Getting Started with R Markdown


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Tutorial Aims:

1. Understand what RMarkdown is and why you should use it

2. Learn how to construct an RMarkdown file

3. Export an RMarkdown file into many file formats

Steps:

1. What is RMarkdown?

2. Download RMarkdown

3. Create an RMarkdown (.Rmd) file

4. Identify the different parts of a .Rmd file

5. Insert code from an R script into a .Rmd file

6. Create a .pdf file from your .Rmd file

7. R Notebooks (the future of reproducible code? Maybe?)

What is R Markdown?

R Markdown allows you to create documents that serve as a neat record of your analysis. In the world of reproducible research, we want other researchers to easily understand what we did in our analysis, otherwise nobody can be certain that you analysed your data properly. You might choose to create an RMarkdown document as an appendix to a paper or project assignment that you are doing, upload it to an online repository such as Github, or simply to keep as a personal record so you can quickly look back at your code and see what you did. RMarkdown presents your code alongside its output (graphs, tables, etc.) with conventional text to explain it, a bit like a notebook.

RMarkdown uses Markdown syntax. Markdown is a very simple ‘markup’ language which provides methods for creating documents with headers, images, links etc. from plain text files, while keeping the original plain text file easy to read. You can convert Markdown documents to many other file types like .html or .pdf to display the headers, images etc..

To see what RMarkdown is capable of, have a look at this undergraduate dissertation, which gives a concise log of their statistical analysis, or the completed demo RMarkdown file for this tutorial.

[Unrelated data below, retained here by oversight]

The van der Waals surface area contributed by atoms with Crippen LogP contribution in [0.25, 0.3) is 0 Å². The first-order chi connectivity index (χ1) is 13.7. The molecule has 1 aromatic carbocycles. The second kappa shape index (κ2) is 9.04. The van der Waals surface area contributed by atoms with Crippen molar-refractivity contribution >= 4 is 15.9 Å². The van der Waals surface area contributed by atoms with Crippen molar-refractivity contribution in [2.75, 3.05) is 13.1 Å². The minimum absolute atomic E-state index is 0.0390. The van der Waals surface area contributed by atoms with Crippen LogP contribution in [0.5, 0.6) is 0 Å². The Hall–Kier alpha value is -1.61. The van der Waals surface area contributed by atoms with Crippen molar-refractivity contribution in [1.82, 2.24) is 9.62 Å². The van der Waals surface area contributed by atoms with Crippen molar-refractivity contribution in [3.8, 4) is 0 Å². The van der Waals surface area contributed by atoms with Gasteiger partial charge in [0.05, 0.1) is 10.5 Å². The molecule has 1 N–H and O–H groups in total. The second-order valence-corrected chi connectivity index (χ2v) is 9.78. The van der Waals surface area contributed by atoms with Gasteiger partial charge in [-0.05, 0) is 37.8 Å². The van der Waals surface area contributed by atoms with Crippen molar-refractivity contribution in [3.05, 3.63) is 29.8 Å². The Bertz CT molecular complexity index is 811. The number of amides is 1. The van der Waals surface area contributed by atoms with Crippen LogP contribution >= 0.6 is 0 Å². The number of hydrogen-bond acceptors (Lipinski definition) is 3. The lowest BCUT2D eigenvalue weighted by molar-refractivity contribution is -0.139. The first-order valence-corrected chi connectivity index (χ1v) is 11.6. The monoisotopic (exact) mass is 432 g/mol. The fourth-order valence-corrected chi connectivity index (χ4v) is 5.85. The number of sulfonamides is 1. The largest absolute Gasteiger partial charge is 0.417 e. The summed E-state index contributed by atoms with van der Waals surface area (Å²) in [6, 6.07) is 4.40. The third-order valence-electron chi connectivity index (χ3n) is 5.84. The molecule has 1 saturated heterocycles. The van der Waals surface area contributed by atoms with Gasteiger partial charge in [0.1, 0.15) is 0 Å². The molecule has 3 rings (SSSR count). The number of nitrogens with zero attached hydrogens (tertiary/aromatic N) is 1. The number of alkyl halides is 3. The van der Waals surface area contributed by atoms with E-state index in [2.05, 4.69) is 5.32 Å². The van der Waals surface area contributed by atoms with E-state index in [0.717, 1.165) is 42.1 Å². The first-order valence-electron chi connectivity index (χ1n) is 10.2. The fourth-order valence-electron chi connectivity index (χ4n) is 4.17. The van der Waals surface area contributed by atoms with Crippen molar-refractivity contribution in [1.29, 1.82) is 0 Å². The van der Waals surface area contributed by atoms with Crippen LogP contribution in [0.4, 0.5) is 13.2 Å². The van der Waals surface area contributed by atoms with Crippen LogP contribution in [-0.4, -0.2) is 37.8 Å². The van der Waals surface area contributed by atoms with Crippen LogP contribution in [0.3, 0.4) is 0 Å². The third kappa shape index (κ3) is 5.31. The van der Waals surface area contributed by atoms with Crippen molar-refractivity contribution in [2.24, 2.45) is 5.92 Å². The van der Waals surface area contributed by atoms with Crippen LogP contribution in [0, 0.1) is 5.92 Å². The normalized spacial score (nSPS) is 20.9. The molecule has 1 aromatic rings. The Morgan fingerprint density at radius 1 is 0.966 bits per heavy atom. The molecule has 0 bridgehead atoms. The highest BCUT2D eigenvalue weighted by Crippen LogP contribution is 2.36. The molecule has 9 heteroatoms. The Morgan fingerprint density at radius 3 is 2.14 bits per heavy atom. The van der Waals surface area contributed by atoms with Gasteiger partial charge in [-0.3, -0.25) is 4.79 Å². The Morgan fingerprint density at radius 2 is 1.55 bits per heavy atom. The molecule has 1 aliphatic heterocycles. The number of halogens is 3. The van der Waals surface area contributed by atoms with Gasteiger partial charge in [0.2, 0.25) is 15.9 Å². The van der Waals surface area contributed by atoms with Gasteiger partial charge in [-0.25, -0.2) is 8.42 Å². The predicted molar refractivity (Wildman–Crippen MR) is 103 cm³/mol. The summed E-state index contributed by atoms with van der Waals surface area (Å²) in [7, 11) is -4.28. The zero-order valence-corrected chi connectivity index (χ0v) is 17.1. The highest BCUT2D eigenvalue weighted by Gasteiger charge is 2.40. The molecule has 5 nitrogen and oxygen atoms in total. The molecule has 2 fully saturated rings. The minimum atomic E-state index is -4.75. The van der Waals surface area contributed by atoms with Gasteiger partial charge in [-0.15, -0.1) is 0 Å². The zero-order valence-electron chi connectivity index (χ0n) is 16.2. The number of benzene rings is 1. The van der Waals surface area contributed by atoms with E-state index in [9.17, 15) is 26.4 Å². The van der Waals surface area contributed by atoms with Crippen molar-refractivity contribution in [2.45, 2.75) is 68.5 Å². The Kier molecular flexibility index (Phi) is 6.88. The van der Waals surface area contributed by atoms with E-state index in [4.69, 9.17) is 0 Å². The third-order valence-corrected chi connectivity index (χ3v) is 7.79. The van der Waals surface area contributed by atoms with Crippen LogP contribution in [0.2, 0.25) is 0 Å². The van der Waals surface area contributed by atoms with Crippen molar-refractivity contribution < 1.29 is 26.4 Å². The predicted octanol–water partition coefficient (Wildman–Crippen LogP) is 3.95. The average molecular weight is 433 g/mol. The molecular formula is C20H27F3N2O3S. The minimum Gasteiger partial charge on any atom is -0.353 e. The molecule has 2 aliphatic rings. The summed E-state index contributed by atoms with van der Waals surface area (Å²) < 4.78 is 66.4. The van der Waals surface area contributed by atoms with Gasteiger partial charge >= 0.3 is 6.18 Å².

All the resources for this tutorial, including some helpful cheatsheets can be downloaded from this repository. Clone and download the repo as a zip file, then unzip it.

Read through this tutorial and use the information you learn along the way to convert the tutorial R script (RMarkdown_Tutorial.R), which you can find in the repo, into a well commented, logically structured R Markdown (.Rmd) document. Afterwards, there are some challenge scripts that you can convert to .Rmd documents. If you want, you could also try converting one of your own R scripts.

Haven’t used R or RStudio before? No worries! Check out our Intro to R and RStudio tutorial, then come back here to master RMarkdown!

Download R Markdown

To get RMarkdown working in RStudio, the first thing you need is the rmarkdown package, which you can get from CRAN by running the following commands in R or RStudio:

install.packages("rmarkdown")
library(rmarkdown)

Create an RMarkdown file

To create a new RMarkdown file (.Rmd), select File -> New File -> R Markdown..._ in RStudio, then choose the file type you want to create. For now we will focus on a .html Document, which can be easily converted to other file types later.

The newly created .Rmd file comes with basic instructions, but we want to create our own RMarkdown script, so go ahead and delete everything in the example file.

Now save the .Rmd file to the repository you downloaded earlier from Github.

Now open the RMarkdown_Tutorial.R practice script from the repository you downloaded earlier in another tab in RStudio and use the instructions below to help you convert this script into a coherent RMarkdown document, bit by bit.